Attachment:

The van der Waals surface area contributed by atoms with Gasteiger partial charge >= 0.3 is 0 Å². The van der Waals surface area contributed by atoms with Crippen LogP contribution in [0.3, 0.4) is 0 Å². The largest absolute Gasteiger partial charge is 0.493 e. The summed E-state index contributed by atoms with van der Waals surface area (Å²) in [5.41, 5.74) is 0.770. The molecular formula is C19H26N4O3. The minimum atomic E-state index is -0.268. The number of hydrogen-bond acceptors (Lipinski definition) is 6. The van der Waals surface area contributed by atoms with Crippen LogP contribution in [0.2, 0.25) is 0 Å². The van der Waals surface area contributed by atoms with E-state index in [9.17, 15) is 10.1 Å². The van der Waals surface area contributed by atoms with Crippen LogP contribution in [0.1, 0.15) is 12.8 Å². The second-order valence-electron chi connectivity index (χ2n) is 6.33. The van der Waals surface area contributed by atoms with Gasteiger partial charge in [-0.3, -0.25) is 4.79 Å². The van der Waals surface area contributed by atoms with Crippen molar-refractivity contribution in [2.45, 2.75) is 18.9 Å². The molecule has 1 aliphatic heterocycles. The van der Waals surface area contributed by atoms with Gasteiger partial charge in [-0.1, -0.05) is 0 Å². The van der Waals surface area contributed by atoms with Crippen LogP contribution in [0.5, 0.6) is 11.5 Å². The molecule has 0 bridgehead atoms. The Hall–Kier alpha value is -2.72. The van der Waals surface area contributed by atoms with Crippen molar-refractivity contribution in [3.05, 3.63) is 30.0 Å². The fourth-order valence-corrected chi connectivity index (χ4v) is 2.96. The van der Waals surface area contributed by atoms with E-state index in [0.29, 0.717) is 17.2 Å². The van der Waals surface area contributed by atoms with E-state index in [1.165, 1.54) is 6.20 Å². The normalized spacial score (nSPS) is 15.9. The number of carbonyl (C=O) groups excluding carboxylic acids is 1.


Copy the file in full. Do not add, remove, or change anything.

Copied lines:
The van der Waals surface area contributed by atoms with Gasteiger partial charge >= 0.3 is 0 Å². The van der Waals surface area contributed by atoms with Crippen LogP contribution in [0.3, 0.4) is 0 Å². The largest absolute Gasteiger partial charge is 0.493 e. The summed E-state index contributed by atoms with van der Waals surface area (Å²) in [5.41, 5.74) is 0.770. The molecular formula is C19H26N4O3. The minimum atomic E-state index is -0.268. The number of hydrogen-bond acceptors (Lipinski definition) is 6. The van der Waals surface area contributed by atoms with Crippen LogP contribution in [0.2, 0.25) is 0 Å². The van der Waals surface area contributed by atoms with E-state index in [9.17, 15) is 10.1 Å². The van der Waals surface area contributed by atoms with Crippen LogP contribution in [0.1, 0.15) is 12.8 Å². The second-order valence-electron chi connectivity index (χ2n) is 6.33. The van der Waals surface area contributed by atoms with Gasteiger partial charge in [-0.3, -0.25) is 4.79 Å². The van der Waals surface area contributed by atoms with Crippen molar-refractivity contribution in [2.45, 2.75) is 18.9 Å². The molecule has 1 aliphatic heterocycles. The van der Waals surface area contributed by atoms with Gasteiger partial charge in [-0.1, -0.05) is 0 Å². The van der Waals surface area contributed by atoms with Crippen LogP contribution in [0.5, 0.6) is 11.5 Å². The molecule has 0 bridgehead atoms. The Hall–Kier alpha value is -2.72. The van der Waals surface area contributed by atoms with Crippen molar-refractivity contribution in [3.05, 3.63) is 30.0 Å². The fourth-order valence-corrected chi connectivity index (χ4v) is 2.96. The van der Waals surface area contributed by atoms with E-state index in [0.29, 0.717) is 17.2 Å². The van der Waals surface area contributed by atoms with E-state index in [1.165, 1.54) is 6.20 Å². The normalized spacial score (nSPS) is 15.9. The number of carbonyl (C=O) groups excluding carboxylic acids is 1.